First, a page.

Like the other former Trucial States, Sharjah's name is known by many stamp collectors because of the large numbers of stamps that were issued by the Sharjah Post Office shortly before the formation of the United Arab Emirates. These became part of a class of virtually worthless stamps known to collectors as Dunes.[19] Many of these items feature subjects unrelated to the emirates whose names they bear, and therefore many catalogs do not list them.[20]

Districts and landmarks

Sharjah City in the Northwest of the Emirate
Sharjah City is statistically subdivided into 32 districts. This includes Sir Abu Nu’ayr island to the Southwest, and the Iran-controlled island of Abu Musa to the Northeast. The map does not show the two latter island districts.
District
بلديات
Name
DMG
Arabic Area
km²[21]
Population
2017[21]
Density[21] Coordinates remarks
Al Nahda quarter ... حي النهدة‎ 1,67 106103 63513 25°17′51″N 55°22′31″E / 25.2975°N 55.3753°E / 25.2975; 55.3753 (Al Nahda quarter) smallest, most dense
Al Majaz ... ضاحية المجاز‎ 3,34 116503 34837 25°19′36″N 55°23′07″E / 25.3266°N 55.3854°E / 25.3266; 55.3854 (Al Majaz) historic Downtown
Al Gharb ... حي الغرب‎ 1,81 61564 33974 25°21′42″N 55°23′33″E / 25.3617°N 55.3925°E / 25.3617; 55.3925 (Al Gharb) municipal headquarters
Al Qasimiah ... حي القاسمية‎ 4,88 159723 32721 25°21′14″N 55°23′41″E / 25.3538°N 55.3948°E / 25.3538; 55.3948 (Al Qasimiah)
Al Sharq ... حي الشرق‎ 4,83 100548 20838 25°21′40″N 55°23′50″E / 25.3612°N 55.3971°E / 25.3612; 55.3971 (Al Sharq)
Al Seneyat ... الصناعيات‎ 31,66 340376 10753 25°17′33″N 55°24′47″E / 25.2925°N 55.413°E / 25.2925; 55.413 (Al Seneyat)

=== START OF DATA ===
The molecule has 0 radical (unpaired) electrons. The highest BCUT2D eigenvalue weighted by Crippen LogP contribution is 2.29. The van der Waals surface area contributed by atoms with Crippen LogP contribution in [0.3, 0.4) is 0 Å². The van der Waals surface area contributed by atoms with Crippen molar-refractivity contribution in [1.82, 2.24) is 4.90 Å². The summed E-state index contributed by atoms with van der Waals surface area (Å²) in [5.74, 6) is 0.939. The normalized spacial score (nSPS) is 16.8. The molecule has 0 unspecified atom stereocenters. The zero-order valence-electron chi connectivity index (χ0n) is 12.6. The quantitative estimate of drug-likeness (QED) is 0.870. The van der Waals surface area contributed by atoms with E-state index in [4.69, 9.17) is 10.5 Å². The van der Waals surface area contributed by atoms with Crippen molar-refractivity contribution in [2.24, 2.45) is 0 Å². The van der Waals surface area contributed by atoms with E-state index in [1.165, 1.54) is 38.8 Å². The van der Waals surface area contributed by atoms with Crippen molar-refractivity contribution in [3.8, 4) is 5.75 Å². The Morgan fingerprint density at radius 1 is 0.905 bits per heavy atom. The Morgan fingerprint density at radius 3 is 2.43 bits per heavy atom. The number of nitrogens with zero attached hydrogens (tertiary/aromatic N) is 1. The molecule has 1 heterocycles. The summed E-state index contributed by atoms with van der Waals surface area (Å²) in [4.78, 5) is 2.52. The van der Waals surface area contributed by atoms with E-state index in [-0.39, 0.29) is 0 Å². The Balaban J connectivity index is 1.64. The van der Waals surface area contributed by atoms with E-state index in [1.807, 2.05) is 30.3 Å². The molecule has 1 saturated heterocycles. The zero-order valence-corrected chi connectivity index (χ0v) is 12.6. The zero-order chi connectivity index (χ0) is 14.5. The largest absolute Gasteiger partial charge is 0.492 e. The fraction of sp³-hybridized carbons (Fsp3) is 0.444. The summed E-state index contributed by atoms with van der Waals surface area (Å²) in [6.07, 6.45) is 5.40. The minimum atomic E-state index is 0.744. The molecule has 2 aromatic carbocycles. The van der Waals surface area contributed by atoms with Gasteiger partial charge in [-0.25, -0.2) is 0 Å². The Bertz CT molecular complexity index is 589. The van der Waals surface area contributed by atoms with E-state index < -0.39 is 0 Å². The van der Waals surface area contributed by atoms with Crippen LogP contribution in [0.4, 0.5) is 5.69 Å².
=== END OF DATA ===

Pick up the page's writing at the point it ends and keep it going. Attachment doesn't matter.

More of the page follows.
Al Jazeera suburb ... ضاحية الجزيرة 9,23 98698 10692 25°19′59″N 55°22′16″E / 25.3331°N 55.3712°E / 25.3331; 55.3712 (Al Jazeera suburb)
Tugariet Muwaileh ... تجارية مويلح‎ 12,23 96926 7926 25°18′47″N 55°26′57″E / 25.313°N 55.4492°E / 25.313; 55.4492 (Tugariet Muwaileh)
Al Riqah suburb ... ضاحية الرقة‎ 9,09 39414 4337 25°21′39″N 55°25′24″E / 25.3608°N 55.4233°E / 25.3608; 55.4233 (Al Riqah suburb)
Halwan suburb ... ضاحية حلوان‎ 5,79 19389 3350 25°20′26″N 55°25′44″E / 25.3406°N 55.4289°E / 25.3406; 55.4289 (Halwan suburb)
Al Hyrah Suburb ... ضاحية الحيرة‎ 5,73 18713 3268 25°23′24″N 55°24′51″E / 25.3901°N 55.4141°E / 25.3901; 55.4141 (Al Hyrah Suburb)
Mughaider suburb ... ضاحية مغيدر‎ 8,35 23578 2826 25°19′24″N 55°26′23″E / 25.3233°N 55.4397°E / 25.3233; 55.4397 (Mughaider suburb)
Wasit suburb ... ضاحية واسط‎ 12,07 20758 1720 25°21′56″N 55°26′53″E / 25.3655°N 55.448°E / 25.3655; 55.448 (Wasit suburb)
Muwaiih suburb ... ضاحية مويلح‎ 25,79 30074 1167 25°16′38″N 55°31′19″E / 25.2772°N 55.522°E / 25.2772; 55.522 (Muwaiih suburb)
Al Sajaah ... الصجعة‎ 55,16 53079 963 25°17′12″N 55°39′03″E / 25.2868°N 55.6509°E / 25.2868; 55.6509 (Al Sajaah)
Al Ruqa Al Hamra ... الرقعة الحمراء‎ 32,88 19214 584 25°19′07″N 55°30′50″E / 25.3185°N 55.5139°E / 25.3185; 55.5139 (Al Ruqa Al Hamra)
University City ... المدينة الجامعية‎ 13,39 4241 317 25°17′24″N 55°29′02″E / 25.2899°N 55.484°E / 25.2899; 55.484 (University City)
Rahmaniyah suburb ... ضاحية الرحمانية‎ 39,21 9052 231 25°21′07″N 55°33′05″E / 25.352°N 55.5515°E / 25.352; 55.5515 (Rahmaniyah suburb)